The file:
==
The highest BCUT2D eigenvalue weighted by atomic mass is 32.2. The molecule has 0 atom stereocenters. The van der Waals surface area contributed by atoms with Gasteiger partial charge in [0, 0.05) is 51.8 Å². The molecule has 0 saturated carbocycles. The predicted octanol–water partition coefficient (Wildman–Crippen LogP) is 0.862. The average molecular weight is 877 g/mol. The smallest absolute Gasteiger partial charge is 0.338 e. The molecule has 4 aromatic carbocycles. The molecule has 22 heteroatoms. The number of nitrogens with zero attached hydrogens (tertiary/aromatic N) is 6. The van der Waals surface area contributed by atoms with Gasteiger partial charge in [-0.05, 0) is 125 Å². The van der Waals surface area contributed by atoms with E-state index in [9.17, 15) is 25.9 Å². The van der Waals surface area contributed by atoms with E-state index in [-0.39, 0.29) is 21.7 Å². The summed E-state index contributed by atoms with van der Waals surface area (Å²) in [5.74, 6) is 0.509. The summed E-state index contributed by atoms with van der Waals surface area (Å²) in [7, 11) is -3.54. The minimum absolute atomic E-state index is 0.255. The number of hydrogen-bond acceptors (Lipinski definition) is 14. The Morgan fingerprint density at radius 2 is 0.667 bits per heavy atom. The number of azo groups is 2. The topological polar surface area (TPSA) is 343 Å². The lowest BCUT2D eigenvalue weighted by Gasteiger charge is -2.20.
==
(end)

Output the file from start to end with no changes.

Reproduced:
The highest BCUT2D eigenvalue weighted by atomic mass is 32.2. The molecule has 0 atom stereocenters. The van der Waals surface area contributed by atoms with Gasteiger partial charge in [0, 0.05) is 51.8 Å². The molecule has 0 saturated carbocycles. The predicted octanol–water partition coefficient (Wildman–Crippen LogP) is 0.862. The average molecular weight is 877 g/mol. The smallest absolute Gasteiger partial charge is 0.338 e. The molecule has 4 aromatic carbocycles. The molecule has 22 heteroatoms. The number of nitrogens with zero attached hydrogens (tertiary/aromatic N) is 6. The van der Waals surface area contributed by atoms with Gasteiger partial charge in [-0.05, 0) is 125 Å². The van der Waals surface area contributed by atoms with E-state index in [9.17, 15) is 25.9 Å². The van der Waals surface area contributed by atoms with E-state index in [-0.39, 0.29) is 21.7 Å². The summed E-state index contributed by atoms with van der Waals surface area (Å²) in [5.74, 6) is 0.509. The summed E-state index contributed by atoms with van der Waals surface area (Å²) in [7, 11) is -3.54. The minimum absolute atomic E-state index is 0.255. The number of hydrogen-bond acceptors (Lipinski definition) is 14. The Morgan fingerprint density at radius 2 is 0.667 bits per heavy atom. The number of azo groups is 2. The topological polar surface area (TPSA) is 343 Å². The lowest BCUT2D eigenvalue weighted by Gasteiger charge is -2.20.